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KAISERSLAUTERN, Germany — The military blood supply has taken another hit, this time by a parasitic disease spread by sand flies in Iraq.

So far, 22 cases of the disease have been reported, prompting officials to ban military and civilians who serve in Iraq from donating blood for at least one year.

The recent donor deferrals come after similar bans among the military population, which include troops and civilians who served in malaria-ridden countries and those who lived in Europe between 1980 and 1996 because of the potential exposure to mad cow disease.

The latest disease to taint blood supplies is called Leishmaniasis, borne in an infected sand fly, a very common pest in Iraq.

The most common but less serious form is cutaneous Leishmaniasis, which causes lesions on the skin that may look like a volcano with a raised edge and center “crater” and may be covered with a scab, according to the Armed Services Blood Program Office. The 22 reported cases have been of the cutaneous form of the disease. Those infected with the disease are being treated at Walter Reed Army Medical Center in Washington, D.C.

The more serious form of the disease, visceral Leishmaniasis, can affect the internal organs, such as the spleen and liver, and can lead to death.

Those who actually get the disease are permanently prohibited from donating blood. The issue with those who have been exposed to the environment is that there is an incubation period before any symptoms appear, so they might donate blood without knowing they have the disease, said Lt. Col. Ruth Sylvester, director of the Armed Services Blood Program Office.

The parasite that causes the disease has been proven to survive in blood products stored under standard conditions for up to 25 days. At least six cases of transfusion-transmitted cases of the disease have been reported.

Health officials estimate that 12,000 potential donors won’t be able to roll up their sleeves to give blood because of the latest deferral, Sylvester said. Already, about 15 percent of all donors in the Department of Defense are deferred for one of the above reasons, or other health-related reasons.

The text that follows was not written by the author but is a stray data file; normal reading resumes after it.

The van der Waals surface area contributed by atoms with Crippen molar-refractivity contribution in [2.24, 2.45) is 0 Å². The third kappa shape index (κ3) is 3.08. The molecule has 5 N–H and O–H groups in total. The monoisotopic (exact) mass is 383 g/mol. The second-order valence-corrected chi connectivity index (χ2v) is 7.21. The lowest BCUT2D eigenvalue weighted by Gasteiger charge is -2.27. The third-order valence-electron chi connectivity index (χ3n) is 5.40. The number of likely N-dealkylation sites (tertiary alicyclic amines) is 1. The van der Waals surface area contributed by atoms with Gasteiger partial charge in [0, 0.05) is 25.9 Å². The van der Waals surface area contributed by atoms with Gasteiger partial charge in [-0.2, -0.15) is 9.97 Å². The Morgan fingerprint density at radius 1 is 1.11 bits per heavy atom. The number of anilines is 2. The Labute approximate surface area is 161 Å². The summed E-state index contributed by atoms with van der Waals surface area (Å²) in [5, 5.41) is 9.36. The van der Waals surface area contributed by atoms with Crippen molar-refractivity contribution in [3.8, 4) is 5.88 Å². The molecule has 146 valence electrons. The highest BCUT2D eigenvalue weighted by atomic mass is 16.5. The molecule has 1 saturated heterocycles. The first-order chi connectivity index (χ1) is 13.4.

The Armed Services Blood Program Office provides all the blood for U.S. troops. It has 21 donor centers worldwide, including one at Landstuhl Regional Medical Center in Germany and one at RAF Lakenheath, according to the office.

The program relies on just 20 percent of the eligible donor pool — including active-duty troops and Department of Defense civilians — for its supplies. Those are the donors who give and then can be counted on to give again. The deferral means the office has to

generate new donors to make up the loss.

“It makes it more challenging for us to meet our requirements,” Sylvester said. “But we still havebeen able to maintain and increase our blood supply. The key is to keep people coming back.”

After mad cow disease swept through Europe, the office launched a marketing campaign to identify and recruit donors. They found a well of potential donors in training commands and among those who hadn’t yet been deployed. In addition, they rely on military dependents to boost their supplies, Sylvester said.

The office will have to step up its recruitment efforts because of the latest deferral, said Lt. Commander Roland Fahie, deputy director of the blood program office.

Although the office had predicted a 25 percent loss of donors due to the mad cow disease deferrals, it only actually saw a 4 percent average loss thanks to the donor recruitment program, Sylvester said.

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